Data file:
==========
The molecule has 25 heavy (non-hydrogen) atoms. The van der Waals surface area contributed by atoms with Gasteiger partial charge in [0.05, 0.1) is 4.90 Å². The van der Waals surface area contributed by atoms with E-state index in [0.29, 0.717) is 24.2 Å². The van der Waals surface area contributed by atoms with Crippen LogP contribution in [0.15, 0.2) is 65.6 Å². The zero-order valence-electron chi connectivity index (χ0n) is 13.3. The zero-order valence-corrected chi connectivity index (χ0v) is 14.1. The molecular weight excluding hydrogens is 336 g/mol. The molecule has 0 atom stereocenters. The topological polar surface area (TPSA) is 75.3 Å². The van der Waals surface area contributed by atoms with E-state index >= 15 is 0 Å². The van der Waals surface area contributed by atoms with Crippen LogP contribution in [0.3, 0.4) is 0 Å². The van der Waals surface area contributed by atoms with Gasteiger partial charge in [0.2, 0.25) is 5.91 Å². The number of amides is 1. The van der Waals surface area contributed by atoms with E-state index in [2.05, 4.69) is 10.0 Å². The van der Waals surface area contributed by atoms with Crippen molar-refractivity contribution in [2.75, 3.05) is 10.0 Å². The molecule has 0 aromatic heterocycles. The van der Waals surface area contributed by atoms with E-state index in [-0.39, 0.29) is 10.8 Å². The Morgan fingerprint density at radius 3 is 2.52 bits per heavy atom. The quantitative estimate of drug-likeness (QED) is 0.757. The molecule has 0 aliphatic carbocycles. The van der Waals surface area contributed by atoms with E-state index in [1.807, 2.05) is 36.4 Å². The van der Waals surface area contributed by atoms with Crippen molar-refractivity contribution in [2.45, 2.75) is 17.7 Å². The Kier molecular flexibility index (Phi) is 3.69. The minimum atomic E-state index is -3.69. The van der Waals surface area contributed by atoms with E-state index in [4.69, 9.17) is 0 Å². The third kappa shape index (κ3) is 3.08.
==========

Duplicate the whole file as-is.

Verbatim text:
The molecule has 25 heavy (non-hydrogen) atoms. The van der Waals surface area contributed by atoms with Gasteiger partial charge in [0.05, 0.1) is 4.90 Å². The van der Waals surface area contributed by atoms with E-state index in [0.29, 0.717) is 24.2 Å². The van der Waals surface area contributed by atoms with Crippen LogP contribution in [0.15, 0.2) is 65.6 Å². The zero-order valence-electron chi connectivity index (χ0n) is 13.3. The zero-order valence-corrected chi connectivity index (χ0v) is 14.1. The molecular weight excluding hydrogens is 336 g/mol. The molecule has 0 atom stereocenters. The topological polar surface area (TPSA) is 75.3 Å². The van der Waals surface area contributed by atoms with E-state index >= 15 is 0 Å². The van der Waals surface area contributed by atoms with Crippen LogP contribution in [0.3, 0.4) is 0 Å². The van der Waals surface area contributed by atoms with Gasteiger partial charge in [0.2, 0.25) is 5.91 Å². The number of amides is 1. The van der Waals surface area contributed by atoms with E-state index in [2.05, 4.69) is 10.0 Å². The van der Waals surface area contributed by atoms with Crippen molar-refractivity contribution in [2.75, 3.05) is 10.0 Å². The molecule has 0 aromatic heterocycles. The van der Waals surface area contributed by atoms with E-state index in [-0.39, 0.29) is 10.8 Å². The Morgan fingerprint density at radius 3 is 2.52 bits per heavy atom. The quantitative estimate of drug-likeness (QED) is 0.757. The molecule has 0 aliphatic carbocycles. The van der Waals surface area contributed by atoms with E-state index in [1.807, 2.05) is 36.4 Å². The van der Waals surface area contributed by atoms with Crippen molar-refractivity contribution in [2.45, 2.75) is 17.7 Å². The Kier molecular flexibility index (Phi) is 3.69. The minimum atomic E-state index is -3.69. The van der Waals surface area contributed by atoms with E-state index in [4.69, 9.17) is 0 Å². The third kappa shape index (κ3) is 3.08.